There’s no denying that the best way to eat fresh corn is straight off the cob, perhaps with a bit of butter. Sadly, it’s not everywhere that you can get luminous cobs packed from end-to-end with translucent pearls of sweet, crisp deliciousness.
I’m not sure how corn first wound up in Japan, but the proper use for the variety of corn that was introduced was either lost in translation, or the person who introduced it was playing a cruel joke on the Japanese. I can almost picture a conversation taking place with a guy in denim overalls futilely trying to explain to a guy wearing straw sandals and a conical hat that the corn is meant for feeding livestock. Whatever the case, for most of its history in Japan, corn (or tomorokoshi as it’s known there) has been a far cry from the sweet corn with tender juicy kernels we get in the US.
Any visitor who’s gone to a summer festival in Japan and excitedly purchased an ear can no-doubt relate. It’s easy to be lured in by the seductive scent of grilled corn and caramelized teriyaki sauce. But that initial excitement quickly sours when you bite into the cob only to come away with a mouthful of tough, waxy maize, with a chewy texture like stale bubblegum that you forgot to remove the wrapper from.
Put simply, Japanese corn has to be grilled until charred and then doused with some kind of tasty sauce to make it remotely edible. The thing is, the problem with the corn in Japan isn’t the preparation method, it’s the corn itself. With every disappointing corn experience I’ve always thought to myself that it could be amazing if they just grew some proper corn.
Back on this side of the pond, after spending an entire summer gorging on lightly buttered just-picked ears of corn, I started getting a little bored. That’s when I decided to give Japanese corn on the cob another chance by using sweet American corn. Instead of a teriyaki sauce, I made a miso butter, which is an unlikely combination that happens to go together like sour cream and chives.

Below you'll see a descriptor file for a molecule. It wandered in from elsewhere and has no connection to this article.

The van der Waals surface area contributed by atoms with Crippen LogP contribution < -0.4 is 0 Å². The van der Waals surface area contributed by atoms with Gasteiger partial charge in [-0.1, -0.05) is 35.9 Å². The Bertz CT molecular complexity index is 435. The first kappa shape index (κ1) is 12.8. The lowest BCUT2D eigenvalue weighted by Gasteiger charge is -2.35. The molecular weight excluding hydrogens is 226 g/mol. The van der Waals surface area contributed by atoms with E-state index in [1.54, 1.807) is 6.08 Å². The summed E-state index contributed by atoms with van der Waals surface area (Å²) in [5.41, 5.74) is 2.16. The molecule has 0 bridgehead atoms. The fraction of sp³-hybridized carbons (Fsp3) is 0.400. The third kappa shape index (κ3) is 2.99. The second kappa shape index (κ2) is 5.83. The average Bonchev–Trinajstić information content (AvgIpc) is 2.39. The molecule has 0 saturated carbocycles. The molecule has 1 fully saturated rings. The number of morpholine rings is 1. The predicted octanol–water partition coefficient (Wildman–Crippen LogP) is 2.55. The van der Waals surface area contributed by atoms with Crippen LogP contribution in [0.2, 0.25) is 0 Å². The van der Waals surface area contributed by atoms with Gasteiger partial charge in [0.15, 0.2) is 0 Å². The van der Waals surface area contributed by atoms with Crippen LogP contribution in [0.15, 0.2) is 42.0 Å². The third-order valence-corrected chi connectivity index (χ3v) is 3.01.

The earthy miso accentuates the sweetness of the corn, while butter lends some creaminess that takes the salty edge off. To get a smoky flavor, I grilled the corn on a very hot grill until the sugars start to caramelize and the tips of each kernel start to char. Then I glaze each ear with some miso butter before sticking them back on the grill to caramelize the sauce.
Since the natural sugars in corn starts turning to starch as soon as it’s picked, it’s important to get corn as fresh as possible. The easiest way to judge the freshness of the corn is to peel some of the husk back to reveal the corn underneath. The kernels should be plump, and almost translucent if it’s really fresh. As it ages and the sugars turn to starch, the kernels become more opaque.
Unfortunately most farmers/stores don’t want you molesting their corn until you buy it. Luckily there are other ways to pick out good corn by looking at the husk and silk. The husk should be vibrant green, stiff, and still be filled with moisture. If the husk is yellowish, limp, or dry these are all signs that the corn is less than fresh. You also want to check the husk for holes or dark spots that could indicate the underlying corn is diseased or has been infested with bugs. The cut end of the stem should look freshly cut, not dried out and woody. Lastly look at the silk. It should be a deep shade of brunette, not blonde. Blonde silk means the corn hasn’t fully matured and you’re likely to shuck it and find underdeveloped kernels.
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